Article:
5 Issues To Consider When Planning Mobile Crane Operations
The use of mobile cranes is prevalent in many industries because they offer enhanced flexibility and movability. They are quite resourceful in small spaces and busy locations such as construction sites.
Despite all its benefits, cranes continue to be a source of severe occupational accidents. Data collected by the Census of Fatal Occupational Injuries (CFOI) reveals that 78 percent of crane-related fatalities involved a mobile or truck crane.
In most instances, these accidents occurred due to poor planning of the lifting operation; fundamental factors were overlooked in an attempt to get the job done quickly.
To help site managers prevent such accidents, we’ve outlined a list of five important considerations that should be kept in mind when designing a lift plan.
Planning begins when you outline your specifications and choose a crane for the project. Before starting the job, it’s imperative to conduct an inspection of the crane prior to use. Check the lifting capacity, counterweights, and the number of rope falls to ensure they meet load lift requirements.
Test the crane and its safety features to make sure they’re all in order. It’s best to ask for the crane’s annual safety inspection report.
Load chart issues
Check to see if a load chart is present in the cabin and matches the one on the crane LMI or RCI readout. Verify that the crane has adequate capacity using the load chart and check if accurate deductions have been made to the rated capacity based on notes from the load chart.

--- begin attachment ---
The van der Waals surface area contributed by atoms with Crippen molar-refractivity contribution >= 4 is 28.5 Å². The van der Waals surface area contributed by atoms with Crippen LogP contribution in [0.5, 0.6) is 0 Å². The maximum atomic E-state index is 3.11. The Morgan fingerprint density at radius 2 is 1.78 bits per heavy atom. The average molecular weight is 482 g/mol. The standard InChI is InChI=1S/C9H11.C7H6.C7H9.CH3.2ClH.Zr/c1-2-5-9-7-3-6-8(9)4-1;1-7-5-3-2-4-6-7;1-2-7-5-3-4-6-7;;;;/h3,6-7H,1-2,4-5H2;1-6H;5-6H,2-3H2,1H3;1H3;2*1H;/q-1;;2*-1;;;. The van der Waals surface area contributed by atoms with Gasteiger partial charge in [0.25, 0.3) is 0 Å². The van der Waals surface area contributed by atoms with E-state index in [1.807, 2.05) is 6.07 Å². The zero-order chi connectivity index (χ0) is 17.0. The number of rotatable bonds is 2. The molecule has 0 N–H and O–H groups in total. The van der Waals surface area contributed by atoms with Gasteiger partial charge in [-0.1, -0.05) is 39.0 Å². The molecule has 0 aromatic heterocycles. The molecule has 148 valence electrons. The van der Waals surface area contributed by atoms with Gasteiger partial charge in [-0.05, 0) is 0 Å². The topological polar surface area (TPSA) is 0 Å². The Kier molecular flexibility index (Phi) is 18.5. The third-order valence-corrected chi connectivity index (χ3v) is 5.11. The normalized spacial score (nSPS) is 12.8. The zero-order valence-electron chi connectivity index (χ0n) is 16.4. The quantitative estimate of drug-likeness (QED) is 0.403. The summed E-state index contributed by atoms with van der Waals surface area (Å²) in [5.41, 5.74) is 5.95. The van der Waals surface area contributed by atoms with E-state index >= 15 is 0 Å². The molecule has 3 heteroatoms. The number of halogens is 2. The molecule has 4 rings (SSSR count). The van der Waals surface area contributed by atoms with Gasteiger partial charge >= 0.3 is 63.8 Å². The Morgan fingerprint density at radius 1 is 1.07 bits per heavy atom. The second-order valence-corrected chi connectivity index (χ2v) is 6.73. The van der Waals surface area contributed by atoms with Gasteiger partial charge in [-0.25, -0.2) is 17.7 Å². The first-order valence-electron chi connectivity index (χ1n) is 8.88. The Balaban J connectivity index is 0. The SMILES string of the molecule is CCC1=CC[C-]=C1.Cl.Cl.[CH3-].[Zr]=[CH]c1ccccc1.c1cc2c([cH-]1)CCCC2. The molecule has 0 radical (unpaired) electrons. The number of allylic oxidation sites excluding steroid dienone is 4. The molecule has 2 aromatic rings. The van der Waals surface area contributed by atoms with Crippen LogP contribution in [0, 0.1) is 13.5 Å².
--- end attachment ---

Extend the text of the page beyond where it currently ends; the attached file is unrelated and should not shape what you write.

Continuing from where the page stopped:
Monitoring ground conditions ensures that your crane is standing on a stable base while operating. A sturdy ground prevents sinking, slipping, and unstable outriggers. Make sure the soil is dry and that no underground excavations have been carried out recently. A ground bearing test should be used in areas where it has rained recently or are uneven.
In the event of high wind speeds, check if your chosen crane can still carry out safe operations and take necessary precautions. Wind speeds lower than those specified by the manufacturer can also be troublesome and require adjustments.
If you’re operating in a windy area, you’ll need crane wind speed indicators for safe operations.
Make sure there aren’t any live power lines running through the operating radius of the crane.
According to The Center for Construction Research and Training, over 25 percent of crane-related fatalities involve electrocution by overhead power lines, so you want to eliminate this risk beforehand completely.
Crane Safety Features
Only certified crane operators should be allowed to operate one—they should also know about safety precautions and common hand signals.
Safety mechanisms such as the load indicators, anti-two block alarm, boom angle, and boom length indicators should be properly calibrated. Depending on the type of project being carried out or the environmental conditions, you might need to install additional crane warning systems.
Crane Warning Systems Atlanta is the leading distributor of Rayco Wylie products in the US. We offer a wide selection of crane safety systems such as crane capacity indicators and crane wind speed indicator, to enhance the safety of your project.
To find out more about our high-quality crane safety systems, get in touch online, or call 1-877-672-2951.